She laughs.  I know.

Lenny was always a dirty bastard and they love him for it.  This is the man, after all,  who wrote  She’s a hundred but she’s wearing something tight.

This is the man who wrote For something like a second I’m cured and my heart is at ease.

This, I’m afraid,  is the man who wrote You were KY jelly.  I was Vaseline.

Dirty bastard, but we love him.

The whole damn place goes crazy twice, and it’s once for the Devil and it’s once for Christ but somewhere along the way, he slips into the haunting and enigmatic Famous Blue Raincoat, with a smoky tenor sax and a gentle undulating melody, hinting at immense betrayals and painful forgiveness.  He mocks himself in Tower of Song: I was born like this, I had no choice, I was born with the gift of a golden voice, and he accompanies himself on the small keyboard that he’s been carrying around for 20 years.  Somebody whoops at the little repetitive musical figure Lenny’s playing and he chuckles again, missing his cue.  As the band marks time he nods to the heckler: You’re so very kind, and he gives a little laugh.

I don’t believe in any God, but I imagine if he did exist, he’d be a lot like Leonard Cohen.  Sharp-dressed, funny, a little lop-sided, not too full of himself, and immensely kind.

I wasn’t sure what to expect from last night.  Would he live up to last year’s masterpiece?  Would it be better to remember him at the height of his powers?

Well, I’ll tell you what: he didn’t just live up to it.  He got better and there’s no sign of him stopping.


We jump in a taxi outside and the driver is the usual taciturn, uncommunicative class of individual we have come to expect. For three blocks not a word is spoken, but then he turns to me.

Was he any good?

Leonard Cohen?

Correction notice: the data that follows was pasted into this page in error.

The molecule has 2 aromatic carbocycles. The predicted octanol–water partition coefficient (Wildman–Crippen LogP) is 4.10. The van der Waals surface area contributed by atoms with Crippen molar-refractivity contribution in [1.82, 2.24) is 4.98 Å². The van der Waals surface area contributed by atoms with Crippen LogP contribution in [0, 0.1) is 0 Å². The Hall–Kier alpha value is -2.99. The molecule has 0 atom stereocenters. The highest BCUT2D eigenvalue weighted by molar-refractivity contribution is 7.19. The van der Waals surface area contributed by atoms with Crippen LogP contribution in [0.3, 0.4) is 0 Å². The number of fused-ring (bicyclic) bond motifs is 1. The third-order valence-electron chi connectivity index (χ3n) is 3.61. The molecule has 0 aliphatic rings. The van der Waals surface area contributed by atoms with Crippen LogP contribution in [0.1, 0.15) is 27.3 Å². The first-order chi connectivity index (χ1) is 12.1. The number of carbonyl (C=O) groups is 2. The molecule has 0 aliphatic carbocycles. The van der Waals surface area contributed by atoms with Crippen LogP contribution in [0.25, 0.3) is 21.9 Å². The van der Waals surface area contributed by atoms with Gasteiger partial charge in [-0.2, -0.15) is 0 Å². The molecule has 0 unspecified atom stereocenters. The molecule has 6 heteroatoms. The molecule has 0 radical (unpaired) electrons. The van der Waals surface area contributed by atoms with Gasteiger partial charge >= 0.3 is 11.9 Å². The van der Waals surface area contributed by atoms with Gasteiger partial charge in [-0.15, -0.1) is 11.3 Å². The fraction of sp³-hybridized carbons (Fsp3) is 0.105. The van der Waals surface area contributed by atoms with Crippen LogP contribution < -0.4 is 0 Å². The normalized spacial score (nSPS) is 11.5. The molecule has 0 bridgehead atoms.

Oh, he was great.  I really enjoyed it.  Did you ever hear him?


Yeah. I heard him in 1981.  In Montreal.  As a matter of fact, I painted his house.

Then he touches the stereo and suddenly we’re surround-sounded by Democracy is Coming to the USA.

Small world, isn’t it?


I can’t do a set-list this time because I didn’t take any notes, but here are some of the songs as best I can recall.  I’m sure I’ve left some out.

Dance Me

Bird on the Wire

The Future

Who By Fire

A Thousand Kisses Deep

If It Be Your Will



So Long Marianne

Take This Waltz

First We Take Manhattan

The Sisters of Mercy

The Partisan

Hearty With No Companion


Boogie Street (sung by Sharon Robinson)

Ain’t No Cure For Love

Secret Life

Waiting for the Miracle

Tower of Song

I’m Your Man

Famous Blue Raincoat

Closing Time

I Tried To Leave You

40 thoughts on “Leonard Cohen in Dublin 2009

  1. Going to see Len on Wednesday myself. Saw him last year (and in National Stadium ’86). Tomorrow may not match the extraordinary atmosphere of the gigs of 2008 in Dublin but it will be a fantastic gig that will satisfy the real fans that have been loyal (the ones that know his stuff beyond “Suzanne” in the 60s) and have known the Cohen of the 80’s and 90’s

  2. Didn’t spot you there Bock,
    What a great gig, I think in some ways it was better than Kilmainham ’08.
    Ten people on that stage and every one of them at the top of their game.

  3. Sunrise — Thanks. Did.

    Jethro — You’ll have a ball. I wish I was going again.

    Psycho — That’s how it goes. First class.

    Unstranger — I doubt it very much.

    Rosarie — Sure did.

    FT Duck — I was the dribbling idiot singing along with Lenny.

  4. No, but obviously he plays a lot of the same songs. Look at last year’s post and you’ll see the difference. I’ll put up a setlist, as best I can recall, but I didn’t take note of the order.

  5. was there last night ,fantastic gig , did nt think he could top the kilmainham shows but i think he did , WOW still on a high . roll on sunday when i will see him one more time in belfast .

  6. Monday night in my opinion was awesome, I do not think lenny is one bit frail he is suffering with a cold, my wife had her camera with her and she blew up some of the shots and in front of the drums you could see the bottles of medication. We thought Kilmainham would never be surpassed well as many have commented , it has, he just keeps getting better and better, he is like a good wine. If Springstein is the boss, Lennie is without doubt the one and only MASTER. Enjoyed it so much, I am bringing my 16 year old son on thursday night . I want him to witness history as these nights are very very special, one word AWESOME. Thanks Rach for the tickets.

  7. Thanks for the taster, Bock. Can I ask you what the O2’s enforcement of the no camerasâ policy was like? I’ve never been (only Leonard Cohen could get me to go there) and I’m guessing that it won’t be like Kilmainham on that score. I’m going on Thursday night.